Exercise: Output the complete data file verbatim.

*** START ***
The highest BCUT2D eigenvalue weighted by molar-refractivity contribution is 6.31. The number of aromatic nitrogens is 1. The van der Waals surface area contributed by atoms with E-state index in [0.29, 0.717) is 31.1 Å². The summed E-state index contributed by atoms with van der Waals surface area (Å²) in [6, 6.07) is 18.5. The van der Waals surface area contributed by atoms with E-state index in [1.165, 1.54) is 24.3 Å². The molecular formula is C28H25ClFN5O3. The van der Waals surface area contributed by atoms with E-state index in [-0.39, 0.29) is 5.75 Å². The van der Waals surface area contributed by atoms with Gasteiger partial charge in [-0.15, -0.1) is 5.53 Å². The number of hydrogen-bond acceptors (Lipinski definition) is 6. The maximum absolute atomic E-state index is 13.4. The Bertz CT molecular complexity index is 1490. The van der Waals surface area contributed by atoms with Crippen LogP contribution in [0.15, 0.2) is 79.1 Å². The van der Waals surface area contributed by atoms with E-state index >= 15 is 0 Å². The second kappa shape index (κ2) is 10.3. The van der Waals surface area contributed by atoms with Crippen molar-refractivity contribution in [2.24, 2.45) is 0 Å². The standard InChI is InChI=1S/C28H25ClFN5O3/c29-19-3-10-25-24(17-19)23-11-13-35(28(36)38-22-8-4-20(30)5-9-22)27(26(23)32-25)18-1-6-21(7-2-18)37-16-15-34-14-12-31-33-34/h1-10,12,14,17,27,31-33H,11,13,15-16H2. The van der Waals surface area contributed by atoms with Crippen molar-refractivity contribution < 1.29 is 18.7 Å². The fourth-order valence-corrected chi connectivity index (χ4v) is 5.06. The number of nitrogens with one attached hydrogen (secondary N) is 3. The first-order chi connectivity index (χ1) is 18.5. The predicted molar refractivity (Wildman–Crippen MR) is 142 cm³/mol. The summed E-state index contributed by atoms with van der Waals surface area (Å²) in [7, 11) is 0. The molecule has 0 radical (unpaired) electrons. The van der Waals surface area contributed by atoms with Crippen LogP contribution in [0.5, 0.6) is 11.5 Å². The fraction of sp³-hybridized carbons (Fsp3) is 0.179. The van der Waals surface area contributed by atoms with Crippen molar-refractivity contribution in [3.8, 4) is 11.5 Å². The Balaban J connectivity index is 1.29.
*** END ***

The highest BCUT2D eigenvalue weighted by molar-refractivity contribution is 6.31. The number of aromatic nitrogens is 1. The van der Waals surface area contributed by atoms with E-state index in [0.29, 0.717) is 31.1 Å². The summed E-state index contributed by atoms with van der Waals surface area (Å²) in [6, 6.07) is 18.5. The van der Waals surface area contributed by atoms with E-state index in [1.165, 1.54) is 24.3 Å². The molecular formula is C28H25ClFN5O3. The van der Waals surface area contributed by atoms with E-state index in [-0.39, 0.29) is 5.75 Å². The van der Waals surface area contributed by atoms with Gasteiger partial charge in [-0.15, -0.1) is 5.53 Å². The number of hydrogen-bond acceptors (Lipinski definition) is 6. The maximum absolute atomic E-state index is 13.4. The Bertz CT molecular complexity index is 1490. The van der Waals surface area contributed by atoms with Crippen LogP contribution in [0.15, 0.2) is 79.1 Å². The van der Waals surface area contributed by atoms with E-state index >= 15 is 0 Å². The second kappa shape index (κ2) is 10.3. The van der Waals surface area contributed by atoms with Crippen molar-refractivity contribution in [2.24, 2.45) is 0 Å². The standard InChI is InChI=1S/C28H25ClFN5O3/c29-19-3-10-25-24(17-19)23-11-13-35(28(36)38-22-8-4-20(30)5-9-22)27(26(23)32-25)18-1-6-21(7-2-18)37-16-15-34-14-12-31-33-34/h1-10,12,14,17,27,31-33H,11,13,15-16H2. The van der Waals surface area contributed by atoms with Crippen molar-refractivity contribution < 1.29 is 18.7 Å². The fourth-order valence-corrected chi connectivity index (χ4v) is 5.06. The number of nitrogens with one attached hydrogen (secondary N) is 3. The first-order chi connectivity index (χ1) is 18.5. The predicted molar refractivity (Wildman–Crippen MR) is 142 cm³/mol. The summed E-state index contributed by atoms with van der Waals surface area (Å²) in [7, 11) is 0. The molecule has 0 radical (unpaired) electrons. The van der Waals surface area contributed by atoms with Crippen LogP contribution in [0.5, 0.6) is 11.5 Å². The fraction of sp³-hybridized carbons (Fsp3) is 0.179. The van der Waals surface area contributed by atoms with Crippen molar-refractivity contribution in [3.8, 4) is 11.5 Å². The Balaban J connectivity index is 1.29.